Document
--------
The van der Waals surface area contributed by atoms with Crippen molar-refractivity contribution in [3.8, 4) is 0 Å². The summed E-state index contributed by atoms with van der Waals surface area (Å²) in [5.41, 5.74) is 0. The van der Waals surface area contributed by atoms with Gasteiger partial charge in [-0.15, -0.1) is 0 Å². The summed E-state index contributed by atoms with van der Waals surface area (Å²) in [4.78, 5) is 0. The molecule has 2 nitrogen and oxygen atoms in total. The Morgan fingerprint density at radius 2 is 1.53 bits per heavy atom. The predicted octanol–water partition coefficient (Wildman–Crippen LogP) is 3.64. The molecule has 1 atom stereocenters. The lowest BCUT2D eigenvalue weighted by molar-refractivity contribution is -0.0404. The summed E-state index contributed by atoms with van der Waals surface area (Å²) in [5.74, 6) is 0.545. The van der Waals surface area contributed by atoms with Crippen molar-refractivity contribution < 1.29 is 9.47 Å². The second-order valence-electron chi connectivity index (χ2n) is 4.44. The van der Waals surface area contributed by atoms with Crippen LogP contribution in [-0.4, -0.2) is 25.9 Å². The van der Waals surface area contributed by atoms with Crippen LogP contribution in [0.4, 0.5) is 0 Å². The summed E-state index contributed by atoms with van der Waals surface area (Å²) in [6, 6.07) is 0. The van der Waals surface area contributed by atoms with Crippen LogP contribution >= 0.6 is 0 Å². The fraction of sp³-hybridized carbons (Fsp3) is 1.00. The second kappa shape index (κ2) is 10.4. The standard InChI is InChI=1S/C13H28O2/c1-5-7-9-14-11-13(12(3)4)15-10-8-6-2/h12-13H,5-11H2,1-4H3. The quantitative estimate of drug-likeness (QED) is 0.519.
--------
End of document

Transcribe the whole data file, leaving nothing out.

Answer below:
The van der Waals surface area contributed by atoms with Crippen molar-refractivity contribution in [3.8, 4) is 0 Å². The summed E-state index contributed by atoms with van der Waals surface area (Å²) in [5.41, 5.74) is 0. The van der Waals surface area contributed by atoms with Gasteiger partial charge in [-0.15, -0.1) is 0 Å². The summed E-state index contributed by atoms with van der Waals surface area (Å²) in [4.78, 5) is 0. The molecule has 2 nitrogen and oxygen atoms in total. The Morgan fingerprint density at radius 2 is 1.53 bits per heavy atom. The predicted octanol–water partition coefficient (Wildman–Crippen LogP) is 3.64. The molecule has 1 atom stereocenters. The lowest BCUT2D eigenvalue weighted by molar-refractivity contribution is -0.0404. The summed E-state index contributed by atoms with van der Waals surface area (Å²) in [5.74, 6) is 0.545. The van der Waals surface area contributed by atoms with Crippen molar-refractivity contribution < 1.29 is 9.47 Å². The second-order valence-electron chi connectivity index (χ2n) is 4.44. The van der Waals surface area contributed by atoms with Crippen LogP contribution in [-0.4, -0.2) is 25.9 Å². The van der Waals surface area contributed by atoms with Crippen LogP contribution in [0.4, 0.5) is 0 Å². The summed E-state index contributed by atoms with van der Waals surface area (Å²) in [6, 6.07) is 0. The van der Waals surface area contributed by atoms with Crippen LogP contribution >= 0.6 is 0 Å². The fraction of sp³-hybridized carbons (Fsp3) is 1.00. The second kappa shape index (κ2) is 10.4. The standard InChI is InChI=1S/C13H28O2/c1-5-7-9-14-11-13(12(3)4)15-10-8-6-2/h12-13H,5-11H2,1-4H3. The quantitative estimate of drug-likeness (QED) is 0.519.